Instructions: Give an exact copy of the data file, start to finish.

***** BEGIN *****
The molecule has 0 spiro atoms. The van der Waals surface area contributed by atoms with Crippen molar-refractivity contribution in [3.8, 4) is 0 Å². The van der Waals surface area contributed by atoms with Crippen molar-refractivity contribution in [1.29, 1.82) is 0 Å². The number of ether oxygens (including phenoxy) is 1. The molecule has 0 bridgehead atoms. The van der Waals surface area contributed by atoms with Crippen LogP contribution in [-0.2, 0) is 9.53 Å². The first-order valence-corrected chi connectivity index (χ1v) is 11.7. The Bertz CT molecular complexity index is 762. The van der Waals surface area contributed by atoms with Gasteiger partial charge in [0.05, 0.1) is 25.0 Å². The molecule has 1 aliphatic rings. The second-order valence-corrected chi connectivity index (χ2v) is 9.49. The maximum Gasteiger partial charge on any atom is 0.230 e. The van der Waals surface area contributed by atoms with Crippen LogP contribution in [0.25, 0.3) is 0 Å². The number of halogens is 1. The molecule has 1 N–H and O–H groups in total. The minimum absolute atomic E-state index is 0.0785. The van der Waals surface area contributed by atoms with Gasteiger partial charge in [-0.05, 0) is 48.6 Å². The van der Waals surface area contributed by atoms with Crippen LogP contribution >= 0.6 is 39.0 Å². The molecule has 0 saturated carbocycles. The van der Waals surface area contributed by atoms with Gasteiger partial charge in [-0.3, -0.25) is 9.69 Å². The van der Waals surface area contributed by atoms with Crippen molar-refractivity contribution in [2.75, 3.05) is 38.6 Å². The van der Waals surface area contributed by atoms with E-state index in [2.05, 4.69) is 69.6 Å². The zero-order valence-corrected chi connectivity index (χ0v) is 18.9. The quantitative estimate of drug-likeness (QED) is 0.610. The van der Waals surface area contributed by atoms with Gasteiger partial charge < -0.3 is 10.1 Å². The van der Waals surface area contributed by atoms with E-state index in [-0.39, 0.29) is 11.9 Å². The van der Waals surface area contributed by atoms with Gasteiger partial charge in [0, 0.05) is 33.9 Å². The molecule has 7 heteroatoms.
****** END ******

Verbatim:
The molecule has 0 spiro atoms. The van der Waals surface area contributed by atoms with Crippen molar-refractivity contribution in [3.8, 4) is 0 Å². The van der Waals surface area contributed by atoms with Crippen molar-refractivity contribution in [1.29, 1.82) is 0 Å². The number of ether oxygens (including phenoxy) is 1. The molecule has 0 bridgehead atoms. The van der Waals surface area contributed by atoms with Crippen LogP contribution in [-0.2, 0) is 9.53 Å². The first-order valence-corrected chi connectivity index (χ1v) is 11.7. The Bertz CT molecular complexity index is 762. The van der Waals surface area contributed by atoms with Gasteiger partial charge in [0.05, 0.1) is 25.0 Å². The molecule has 1 aliphatic rings. The second-order valence-corrected chi connectivity index (χ2v) is 9.49. The maximum Gasteiger partial charge on any atom is 0.230 e. The van der Waals surface area contributed by atoms with Crippen LogP contribution in [0.25, 0.3) is 0 Å². The number of halogens is 1. The molecule has 1 N–H and O–H groups in total. The minimum absolute atomic E-state index is 0.0785. The van der Waals surface area contributed by atoms with Gasteiger partial charge in [-0.05, 0) is 48.6 Å². The van der Waals surface area contributed by atoms with Crippen LogP contribution >= 0.6 is 39.0 Å². The molecule has 0 saturated carbocycles. The van der Waals surface area contributed by atoms with Gasteiger partial charge in [-0.3, -0.25) is 9.69 Å². The van der Waals surface area contributed by atoms with Crippen molar-refractivity contribution in [2.75, 3.05) is 38.6 Å². The van der Waals surface area contributed by atoms with E-state index in [2.05, 4.69) is 69.6 Å². The zero-order valence-corrected chi connectivity index (χ0v) is 18.9. The quantitative estimate of drug-likeness (QED) is 0.610. The van der Waals surface area contributed by atoms with Gasteiger partial charge < -0.3 is 10.1 Å². The van der Waals surface area contributed by atoms with E-state index in [-0.39, 0.29) is 11.9 Å². The van der Waals surface area contributed by atoms with Gasteiger partial charge in [0, 0.05) is 33.9 Å². The molecule has 7 heteroatoms.